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From Responsibility to Response: Assessing National Approaches to Internal Displacement
The Brookings Institution
November 2011
 
In November 2011, the joined project on internal displacement by the Brookings Institution and London School of Economics launched their report “From Responsibility to Response: Assessing National Approaches to Internal Displacement” that monitors and assesses national responses on internal displacement from a responsibility to protect framework:
 
It is a central tenet of international law that states bear the primary duty and responsibility to protect the fundamental rights and freedoms of persons within their borders, including the internally displaced. While internally displaced persons (IDPs) remain entitled to the full protection of rights and freedoms available to the population in general, they face vulnerabilities that nondisplaced persons to not face. Therefore, in order to ensure that IDPs are not deprived of their human rights and are treated equally with respect to nondisplaced citizens, states are obligated to provide special measures of protection and assistance to IDPs that correspond to their particular vulnerabilities. Reflecting these key notions of international law, the rights of IDPs and obligations of states are set forth in the Guiding Principles on Internal Displacement (hereafter, “the Guiding Principles”).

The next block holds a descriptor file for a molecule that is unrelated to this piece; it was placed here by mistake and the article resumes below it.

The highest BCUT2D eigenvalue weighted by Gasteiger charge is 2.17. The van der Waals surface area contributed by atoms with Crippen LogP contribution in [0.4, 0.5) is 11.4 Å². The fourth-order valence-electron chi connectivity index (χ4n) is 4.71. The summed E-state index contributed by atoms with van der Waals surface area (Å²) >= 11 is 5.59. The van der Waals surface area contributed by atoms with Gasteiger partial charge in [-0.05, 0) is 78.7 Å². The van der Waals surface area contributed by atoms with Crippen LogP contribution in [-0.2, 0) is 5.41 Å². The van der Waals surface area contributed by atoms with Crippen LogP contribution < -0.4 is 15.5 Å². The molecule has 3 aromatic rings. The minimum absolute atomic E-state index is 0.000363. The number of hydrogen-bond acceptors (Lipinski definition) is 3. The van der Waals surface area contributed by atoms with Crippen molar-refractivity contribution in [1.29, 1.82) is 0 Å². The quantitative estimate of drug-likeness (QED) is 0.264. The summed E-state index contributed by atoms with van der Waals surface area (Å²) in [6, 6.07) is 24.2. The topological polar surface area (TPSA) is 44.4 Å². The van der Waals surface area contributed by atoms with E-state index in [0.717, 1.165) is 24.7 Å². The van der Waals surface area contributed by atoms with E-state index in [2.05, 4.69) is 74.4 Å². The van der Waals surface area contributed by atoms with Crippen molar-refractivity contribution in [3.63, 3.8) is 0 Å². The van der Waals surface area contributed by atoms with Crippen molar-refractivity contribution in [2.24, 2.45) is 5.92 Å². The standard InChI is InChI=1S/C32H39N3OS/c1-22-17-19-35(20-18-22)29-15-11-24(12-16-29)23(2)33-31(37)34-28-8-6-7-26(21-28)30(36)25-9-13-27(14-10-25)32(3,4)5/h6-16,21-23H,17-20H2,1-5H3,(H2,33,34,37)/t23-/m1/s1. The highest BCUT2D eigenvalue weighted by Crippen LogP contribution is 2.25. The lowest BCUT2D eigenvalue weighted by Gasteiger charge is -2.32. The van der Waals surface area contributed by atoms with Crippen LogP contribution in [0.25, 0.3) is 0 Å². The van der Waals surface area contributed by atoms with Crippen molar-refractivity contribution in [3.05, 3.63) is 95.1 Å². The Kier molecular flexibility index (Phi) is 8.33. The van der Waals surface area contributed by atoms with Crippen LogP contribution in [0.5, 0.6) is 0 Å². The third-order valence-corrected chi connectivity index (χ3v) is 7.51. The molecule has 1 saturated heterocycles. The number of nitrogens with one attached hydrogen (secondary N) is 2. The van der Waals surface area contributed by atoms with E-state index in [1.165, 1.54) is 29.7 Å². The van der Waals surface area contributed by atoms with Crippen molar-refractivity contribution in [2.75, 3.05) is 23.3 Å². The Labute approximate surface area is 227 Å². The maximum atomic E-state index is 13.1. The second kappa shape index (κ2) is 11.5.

Using the Guiding Principles as a departure for analysis, this study examines government response to internal displacement in fifteen of the twenty countries most affected by internal displacement due to conflict, generalized violence and human rights violations: Afghanistan, the Central African Republic, Colombia, the Democratic Republic of the Congo, Georgia, Iraq, Kenya, Myanmar, Pakistan, Nepal, Sri Lanka, Sudan, Turkey, Uganda and Yemen. The analysis seeks to shed light on how and to what extent, if any, governments are fulfilling their responsibility toward IDPs, with a view to providing guidance to governments in such efforts. In so doing, this study also seeks to contribute to research and understanding regarding realization of the emerging norm of the “Responsibility to Protect.” To frame the analysis, the introduction to this volume examines the connections among the concepts of national responsibility, “sovereignty as responsibility” and the “Responsibility to Protect” (R2P).  (…)
 
 
 

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